(French Somaliland)
France 1884 The French had long held an interest in what is modern day Djibouti, in part in response to growing British influence in Egypt and Sudan. They signed treaties of friendship with the Afar Sultans of Raheita, Tadjourah, and Gobaad who ruled parts of Djibouti in the nineteenth century and in 1862 consolidated their position with the purchase of Obock establishing a naval base there. They formally annexed the territory in 1884 as and in 1892 the capital was moved from Obock to present day Djibouti with it being named French Somaliland in 1894. In 1967 it was again renamed as the French Territory of the Afars and the Issas and in 1977, it became the independent country of Djibouti having rejected a call for it to join a soon to be independent Somali Republic. 27th June 1977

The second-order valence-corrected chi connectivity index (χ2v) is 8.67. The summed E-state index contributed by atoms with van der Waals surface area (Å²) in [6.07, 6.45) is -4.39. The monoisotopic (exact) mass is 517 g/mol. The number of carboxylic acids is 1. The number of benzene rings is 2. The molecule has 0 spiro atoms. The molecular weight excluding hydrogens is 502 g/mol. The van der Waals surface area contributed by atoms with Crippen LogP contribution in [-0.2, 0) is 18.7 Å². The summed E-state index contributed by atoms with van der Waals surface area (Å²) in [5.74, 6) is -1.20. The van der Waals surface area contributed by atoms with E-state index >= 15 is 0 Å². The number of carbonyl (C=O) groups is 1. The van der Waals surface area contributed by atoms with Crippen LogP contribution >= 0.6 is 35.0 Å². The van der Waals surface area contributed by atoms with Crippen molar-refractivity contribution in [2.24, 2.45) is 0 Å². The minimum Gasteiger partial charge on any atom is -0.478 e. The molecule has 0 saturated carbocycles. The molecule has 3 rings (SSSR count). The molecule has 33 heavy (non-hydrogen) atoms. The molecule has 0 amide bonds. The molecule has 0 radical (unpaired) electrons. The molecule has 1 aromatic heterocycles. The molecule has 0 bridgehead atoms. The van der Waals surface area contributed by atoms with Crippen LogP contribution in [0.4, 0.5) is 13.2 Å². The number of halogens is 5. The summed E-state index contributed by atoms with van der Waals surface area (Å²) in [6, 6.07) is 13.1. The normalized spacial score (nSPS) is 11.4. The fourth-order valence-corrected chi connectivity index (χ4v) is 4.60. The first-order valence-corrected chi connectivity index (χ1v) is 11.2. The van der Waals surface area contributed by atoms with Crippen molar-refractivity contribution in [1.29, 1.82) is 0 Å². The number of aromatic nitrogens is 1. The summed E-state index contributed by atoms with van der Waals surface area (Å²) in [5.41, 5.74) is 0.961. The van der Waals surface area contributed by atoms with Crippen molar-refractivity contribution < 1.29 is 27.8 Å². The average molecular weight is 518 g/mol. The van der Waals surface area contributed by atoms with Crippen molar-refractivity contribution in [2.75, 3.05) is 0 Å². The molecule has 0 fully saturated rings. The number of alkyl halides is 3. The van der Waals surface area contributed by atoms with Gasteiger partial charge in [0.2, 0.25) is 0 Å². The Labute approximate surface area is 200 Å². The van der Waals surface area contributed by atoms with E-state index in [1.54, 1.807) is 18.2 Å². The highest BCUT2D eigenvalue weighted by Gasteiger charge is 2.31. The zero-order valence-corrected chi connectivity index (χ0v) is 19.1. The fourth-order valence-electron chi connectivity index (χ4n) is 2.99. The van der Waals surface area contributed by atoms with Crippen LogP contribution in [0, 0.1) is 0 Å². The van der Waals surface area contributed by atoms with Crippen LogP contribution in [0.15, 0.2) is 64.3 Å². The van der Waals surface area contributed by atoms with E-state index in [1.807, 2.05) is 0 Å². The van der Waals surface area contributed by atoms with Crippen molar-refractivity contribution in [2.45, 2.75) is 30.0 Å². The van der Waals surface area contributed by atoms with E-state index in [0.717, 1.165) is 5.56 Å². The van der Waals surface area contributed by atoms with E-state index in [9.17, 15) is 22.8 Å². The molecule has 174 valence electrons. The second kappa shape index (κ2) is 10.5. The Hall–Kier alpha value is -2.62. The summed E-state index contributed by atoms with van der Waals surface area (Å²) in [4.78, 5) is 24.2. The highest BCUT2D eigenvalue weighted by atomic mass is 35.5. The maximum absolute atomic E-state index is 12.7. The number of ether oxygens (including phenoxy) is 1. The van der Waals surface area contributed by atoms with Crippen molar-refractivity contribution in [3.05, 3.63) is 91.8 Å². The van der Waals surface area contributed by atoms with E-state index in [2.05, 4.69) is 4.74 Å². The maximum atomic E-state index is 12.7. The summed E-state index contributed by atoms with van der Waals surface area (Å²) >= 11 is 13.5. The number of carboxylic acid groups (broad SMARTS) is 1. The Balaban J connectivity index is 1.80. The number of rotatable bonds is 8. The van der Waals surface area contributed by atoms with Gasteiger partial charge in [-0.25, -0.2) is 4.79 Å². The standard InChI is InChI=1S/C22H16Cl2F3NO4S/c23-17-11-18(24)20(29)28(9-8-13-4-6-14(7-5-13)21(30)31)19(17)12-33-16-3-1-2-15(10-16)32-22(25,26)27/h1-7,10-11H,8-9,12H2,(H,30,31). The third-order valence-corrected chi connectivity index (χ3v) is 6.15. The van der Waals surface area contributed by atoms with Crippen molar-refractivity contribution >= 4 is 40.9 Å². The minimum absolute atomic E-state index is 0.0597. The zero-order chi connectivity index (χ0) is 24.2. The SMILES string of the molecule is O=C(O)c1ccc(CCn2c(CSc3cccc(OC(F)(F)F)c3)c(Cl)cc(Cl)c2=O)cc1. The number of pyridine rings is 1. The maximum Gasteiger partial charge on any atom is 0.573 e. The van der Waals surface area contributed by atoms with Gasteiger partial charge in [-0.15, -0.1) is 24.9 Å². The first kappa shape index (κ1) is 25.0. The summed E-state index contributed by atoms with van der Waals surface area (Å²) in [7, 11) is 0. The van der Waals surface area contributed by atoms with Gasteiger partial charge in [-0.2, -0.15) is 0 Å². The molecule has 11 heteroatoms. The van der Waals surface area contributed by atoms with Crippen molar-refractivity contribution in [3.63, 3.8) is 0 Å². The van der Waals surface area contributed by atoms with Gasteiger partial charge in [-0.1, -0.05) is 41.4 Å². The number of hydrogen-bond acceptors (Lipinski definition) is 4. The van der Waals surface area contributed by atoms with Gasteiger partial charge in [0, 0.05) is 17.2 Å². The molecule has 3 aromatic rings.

Egypt Great Britain 1882 The British defeated the Egyptian army in 1882 to protect its interests in the country, notably the Suez Canal, against growing debt and instability in the region. The occupation was never accepted by the Egyptians especially after the Denshawai Incident of 1906 during which members of the British army shot pigeons belonging to locals for sport and also killed the wife a local mosque leader in the process. The locals reacted with force resulting in a violent suppression of what was seen as an insurgency, inflaming increasing nationalist sentiment. By 1919 there was a full scale revolution across Egypt against British occupation leading to the UK acceding to demands for Egyptian independence in 1922, although not recognising Egyptian sovereignty over Sudan which laid the foundations for later conflict. 22nd February 1922